In Automated Graphic Design, it is said in the end:

Automation was looming in the early 2010s. But designers were too busy funding nostalgia on Kickstarter via good old Modernism. Trolling OS icons on Dribbble was more entertaining than debating and dealing with a political issue that would shape the way we now work, think and live. For most designers, it is all far too late.

Nearly three-quarters (73 percent) of US adults believe artificial intelligence will “eliminate more jobs than it creates,” according to a Gallup survey. But, the same survey found that less than a quarter (23 percent) of people were “worried” or “very worried” automation would affect them personally. Notably, these figures vary depending on education. For respondents with only a four-year college degree or less, 28 percent were worried about AI taking their job; for people with at least a bachelor degree, that figure was 15 percent.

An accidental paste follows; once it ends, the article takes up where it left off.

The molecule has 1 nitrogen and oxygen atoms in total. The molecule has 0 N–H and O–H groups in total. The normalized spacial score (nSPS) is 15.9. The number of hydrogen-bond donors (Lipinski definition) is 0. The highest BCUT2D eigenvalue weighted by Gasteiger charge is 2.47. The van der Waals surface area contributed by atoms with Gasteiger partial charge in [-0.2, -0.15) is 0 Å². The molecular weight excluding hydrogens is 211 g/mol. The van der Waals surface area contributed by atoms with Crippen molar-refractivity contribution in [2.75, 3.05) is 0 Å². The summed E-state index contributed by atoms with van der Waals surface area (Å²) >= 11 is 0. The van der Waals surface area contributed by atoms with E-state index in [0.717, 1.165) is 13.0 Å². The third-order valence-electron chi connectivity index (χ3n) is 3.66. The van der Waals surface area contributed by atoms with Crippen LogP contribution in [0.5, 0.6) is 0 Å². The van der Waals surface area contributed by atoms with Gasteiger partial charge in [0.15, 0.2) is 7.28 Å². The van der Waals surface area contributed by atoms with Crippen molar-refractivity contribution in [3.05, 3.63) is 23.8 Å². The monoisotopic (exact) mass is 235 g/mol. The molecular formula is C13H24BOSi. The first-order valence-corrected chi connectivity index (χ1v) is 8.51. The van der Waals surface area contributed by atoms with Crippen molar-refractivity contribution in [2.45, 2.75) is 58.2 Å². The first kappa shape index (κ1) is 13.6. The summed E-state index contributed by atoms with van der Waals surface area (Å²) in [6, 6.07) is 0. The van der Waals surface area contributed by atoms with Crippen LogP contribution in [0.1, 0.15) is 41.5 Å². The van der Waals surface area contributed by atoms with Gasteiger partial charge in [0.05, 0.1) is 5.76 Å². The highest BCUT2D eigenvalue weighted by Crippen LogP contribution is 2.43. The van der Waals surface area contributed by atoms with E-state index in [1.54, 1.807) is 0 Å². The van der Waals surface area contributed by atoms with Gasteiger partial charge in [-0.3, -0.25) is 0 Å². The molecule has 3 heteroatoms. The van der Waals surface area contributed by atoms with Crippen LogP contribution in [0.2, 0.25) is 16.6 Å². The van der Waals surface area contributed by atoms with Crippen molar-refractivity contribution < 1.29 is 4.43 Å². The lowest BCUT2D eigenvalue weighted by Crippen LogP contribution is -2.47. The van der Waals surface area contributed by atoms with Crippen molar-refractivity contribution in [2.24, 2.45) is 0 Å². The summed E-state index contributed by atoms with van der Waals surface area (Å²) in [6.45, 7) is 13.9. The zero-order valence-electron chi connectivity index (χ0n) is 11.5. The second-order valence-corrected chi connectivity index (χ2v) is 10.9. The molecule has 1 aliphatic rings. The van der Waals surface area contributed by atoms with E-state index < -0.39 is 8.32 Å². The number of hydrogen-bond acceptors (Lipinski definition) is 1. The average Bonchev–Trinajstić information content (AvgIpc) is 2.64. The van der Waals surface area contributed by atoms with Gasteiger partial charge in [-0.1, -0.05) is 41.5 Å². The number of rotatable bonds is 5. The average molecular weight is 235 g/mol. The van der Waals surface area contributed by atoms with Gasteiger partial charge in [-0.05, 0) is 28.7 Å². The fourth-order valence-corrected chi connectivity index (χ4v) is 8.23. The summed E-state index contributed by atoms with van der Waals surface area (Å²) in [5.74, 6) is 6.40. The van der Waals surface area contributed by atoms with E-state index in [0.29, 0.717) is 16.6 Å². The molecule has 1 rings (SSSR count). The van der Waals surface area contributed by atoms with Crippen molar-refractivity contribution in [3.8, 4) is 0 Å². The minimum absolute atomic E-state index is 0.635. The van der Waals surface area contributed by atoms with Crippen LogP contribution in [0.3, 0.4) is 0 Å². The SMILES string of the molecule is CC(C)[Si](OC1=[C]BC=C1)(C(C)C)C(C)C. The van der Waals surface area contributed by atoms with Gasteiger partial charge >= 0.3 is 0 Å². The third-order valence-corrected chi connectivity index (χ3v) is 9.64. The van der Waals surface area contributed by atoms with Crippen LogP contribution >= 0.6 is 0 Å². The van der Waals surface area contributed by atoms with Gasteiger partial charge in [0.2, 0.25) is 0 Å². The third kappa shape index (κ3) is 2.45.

One survey conducted by Quartz last year found that 90 percent of respondents thought that up to half of all jobs would be lost to automation in five years, but 91 percent said there was “no risk to my job.” Another study from the Pew Research Center in 2016 found the same: 65 percent of respondents said that 50 years from now automation would take over “much” of the work currently being done by humans, but 80 percent thought their own job would still exist in that time frame.

On the surface, these answers suggest complacency, ignorance, or short-sightedness, but they also reflect a deep divide among experts on what exactly the effects of new technology will have on the workplace.

Historically, though, it’s the cheerier scenario that’s been true: technology usually leads to a net gain in jobs, destroying some professions but creating new ones in the process. What’s different this time around, argue some economists and AI experts, is that machines are qualitatively smarter than they were in the past, and historical examples don’t offer a useful comparison. This stance is sometimes presented as a doomsday scenario in which AI and automation lead to mass unemployment.

These is a choice extract from an article ‘Most Americans think artificial intelligence will destroy other people’s jobs, not theirs’.